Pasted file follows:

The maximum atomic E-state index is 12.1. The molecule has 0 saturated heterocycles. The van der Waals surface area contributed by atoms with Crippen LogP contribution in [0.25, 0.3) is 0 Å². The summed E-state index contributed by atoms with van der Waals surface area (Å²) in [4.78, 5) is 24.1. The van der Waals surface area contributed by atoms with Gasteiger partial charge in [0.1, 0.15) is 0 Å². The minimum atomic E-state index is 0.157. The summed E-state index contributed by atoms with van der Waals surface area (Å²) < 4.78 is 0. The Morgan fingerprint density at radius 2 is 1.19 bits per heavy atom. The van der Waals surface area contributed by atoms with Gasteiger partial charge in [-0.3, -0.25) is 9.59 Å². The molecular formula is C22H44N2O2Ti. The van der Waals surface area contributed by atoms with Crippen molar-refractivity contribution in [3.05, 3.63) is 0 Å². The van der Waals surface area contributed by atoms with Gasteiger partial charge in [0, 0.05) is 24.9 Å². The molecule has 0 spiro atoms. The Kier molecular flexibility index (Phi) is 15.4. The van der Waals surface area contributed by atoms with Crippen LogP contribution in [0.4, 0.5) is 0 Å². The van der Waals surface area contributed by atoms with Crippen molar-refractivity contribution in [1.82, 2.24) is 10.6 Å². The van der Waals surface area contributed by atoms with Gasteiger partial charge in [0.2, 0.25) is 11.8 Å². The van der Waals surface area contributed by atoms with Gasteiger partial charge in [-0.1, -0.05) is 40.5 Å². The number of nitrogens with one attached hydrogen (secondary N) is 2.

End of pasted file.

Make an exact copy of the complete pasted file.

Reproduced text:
The maximum atomic E-state index is 12.1. The molecule has 0 saturated heterocycles. The van der Waals surface area contributed by atoms with Crippen LogP contribution in [0.25, 0.3) is 0 Å². The summed E-state index contributed by atoms with van der Waals surface area (Å²) in [4.78, 5) is 24.1. The van der Waals surface area contributed by atoms with Gasteiger partial charge in [0.1, 0.15) is 0 Å². The minimum atomic E-state index is 0.157. The summed E-state index contributed by atoms with van der Waals surface area (Å²) < 4.78 is 0. The Morgan fingerprint density at radius 2 is 1.19 bits per heavy atom. The van der Waals surface area contributed by atoms with Gasteiger partial charge in [-0.3, -0.25) is 9.59 Å². The molecular formula is C22H44N2O2Ti. The van der Waals surface area contributed by atoms with Crippen molar-refractivity contribution in [3.05, 3.63) is 0 Å². The van der Waals surface area contributed by atoms with Gasteiger partial charge in [0, 0.05) is 24.9 Å². The molecule has 0 spiro atoms. The Kier molecular flexibility index (Phi) is 15.4. The van der Waals surface area contributed by atoms with Crippen LogP contribution in [0.4, 0.5) is 0 Å². The van der Waals surface area contributed by atoms with Crippen molar-refractivity contribution in [1.82, 2.24) is 10.6 Å². The van der Waals surface area contributed by atoms with Gasteiger partial charge in [0.2, 0.25) is 11.8 Å². The van der Waals surface area contributed by atoms with Gasteiger partial charge in [-0.1, -0.05) is 40.5 Å². The number of nitrogens with one attached hydrogen (secondary N) is 2.